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Some portait photography advice you can actually use
I've just had a quick hunt around on the internet and found that a lot of the advice given on taking pictures isn't actually what I'd give, at least at first, so I thought I'd chip in. These tips will (hopefully) help you get some much better pictures this summer.
- 1) Read The Manual.
- I know that when you have a shiny new gadget you want to get out there and do things with it rather than reading the endless instructions on how to do various things that you don't really care about.
But often the first question I get asked by people when they see me taking pictures is 'What does this button do?'.
Now I'm not saying you should commit the whole thing to memory; if you get as far as being to remember all the different scene modes that will take you a long way towards getting some great shots.
- 2) Practice With Your Camera.
- Play with it. Take some shots. Fiddle with the dials and see what effect they have. Look at what happens to the picture and then try again. Everyone expects anything technological to 'just happen' and, to be fair, it often does but if you want to be more certain of the results you need to be a little more in control.
I tend to play around with a new camera with the manual right there so if I need to work something out the information is right in front of me.
- 3) Do the Half Press.
- Does this sound familiar?
Your friend has their new camera out and they want to take a picture. You gather around and smile and...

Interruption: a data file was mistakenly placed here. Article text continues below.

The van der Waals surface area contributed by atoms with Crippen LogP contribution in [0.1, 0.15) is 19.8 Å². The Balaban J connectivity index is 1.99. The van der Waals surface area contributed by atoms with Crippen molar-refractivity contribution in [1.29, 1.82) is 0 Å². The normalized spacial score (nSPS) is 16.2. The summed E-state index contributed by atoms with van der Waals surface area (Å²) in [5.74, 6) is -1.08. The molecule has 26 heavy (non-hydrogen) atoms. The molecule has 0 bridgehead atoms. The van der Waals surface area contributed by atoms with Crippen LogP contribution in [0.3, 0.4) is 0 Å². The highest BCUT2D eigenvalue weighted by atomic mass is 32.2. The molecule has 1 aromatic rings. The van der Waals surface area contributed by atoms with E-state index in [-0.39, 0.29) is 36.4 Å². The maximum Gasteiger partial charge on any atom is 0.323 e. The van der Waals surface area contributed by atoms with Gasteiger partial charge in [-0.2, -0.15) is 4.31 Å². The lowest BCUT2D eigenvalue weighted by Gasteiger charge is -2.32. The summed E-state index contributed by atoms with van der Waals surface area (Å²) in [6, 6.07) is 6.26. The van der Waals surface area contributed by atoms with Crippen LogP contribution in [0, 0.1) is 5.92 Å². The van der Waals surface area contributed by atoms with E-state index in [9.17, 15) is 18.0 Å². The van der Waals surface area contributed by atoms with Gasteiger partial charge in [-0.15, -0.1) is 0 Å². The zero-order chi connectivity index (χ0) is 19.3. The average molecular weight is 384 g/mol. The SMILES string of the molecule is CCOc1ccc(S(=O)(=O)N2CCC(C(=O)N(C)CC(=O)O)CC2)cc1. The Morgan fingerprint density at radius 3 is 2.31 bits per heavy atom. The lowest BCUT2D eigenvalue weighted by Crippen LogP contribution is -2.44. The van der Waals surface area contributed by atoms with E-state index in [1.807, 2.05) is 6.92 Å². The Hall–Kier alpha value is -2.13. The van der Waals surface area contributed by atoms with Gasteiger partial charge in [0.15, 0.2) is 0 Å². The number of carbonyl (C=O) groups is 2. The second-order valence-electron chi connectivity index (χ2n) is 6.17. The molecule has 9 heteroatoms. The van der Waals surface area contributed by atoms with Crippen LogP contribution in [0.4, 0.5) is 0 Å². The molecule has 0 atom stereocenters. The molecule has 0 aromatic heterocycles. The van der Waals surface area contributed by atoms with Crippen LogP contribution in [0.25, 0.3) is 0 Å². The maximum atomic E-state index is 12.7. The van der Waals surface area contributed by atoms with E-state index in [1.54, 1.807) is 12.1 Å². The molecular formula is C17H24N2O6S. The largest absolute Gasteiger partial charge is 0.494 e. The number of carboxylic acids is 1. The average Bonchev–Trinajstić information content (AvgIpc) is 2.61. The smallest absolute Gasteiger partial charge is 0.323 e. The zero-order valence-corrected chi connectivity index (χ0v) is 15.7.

...nothing happens so you wait some more.
Then a little longer.
Finally, just as the smile on your face has become really fixed and your eyes get that slightly desperate glassy look, the flash goes off.
The way around this is doing the half press.
The thing that most people skip over in the manual for the camera (you've read it now, right?) is something called focus lock.
Aim the camera at somone who's going to be in the shot, press the shutter button half way down and keep holding it there. This makes the camera sort its focus out before the shot is taken.
Now get your rowdy friends to look your way and press all the way down.
The photograph will be taken straight away. No waiting and no strained expressions.
- 4) Think About The Sun.
- You really shouldn't look through your camera directly at the sun because of the obvious damage that can be done to both the camera and, more importantly, your eyes. We all know this.
The problem is that most people make sure the sun is directly behind them when they take a photograph so that their subject is squinting at the camera. This isn't a great idea.
If there's some shade available from trees, a wall or a sun umbrella take the photograph with your subject there.
They won't be squinting and the light will be softer and more flattering.
- 5) Think About Your Composition.
- A person bang in the middle of a picture will often look a bit boring, shift them off to either side and it suddenly looks a lot better. This is often called the rule of thirds (which is a simplified version of the golden ratio) and you can do it pretty simply.
The last couple of tips are ones that I use all the time, here's an example.
Aim your camera directly at the person you're taking a photograph of and lock the focus (see how handy knowing that is?). Now imagine your camera view is divided into thirds vertically and horizontally and move the view so that the face is on a third line.
Take the shot.
Tada! Instant improvement.
I got the happy couple out of the (extremely hot) Italian sunshine and into the shade of an old church. I then locked my focus on them and moved my camera so they were on a third line.
If you've got any questions for me I'd love to hear them, just leave a comment.
All images and website © Rob Gillespie 2013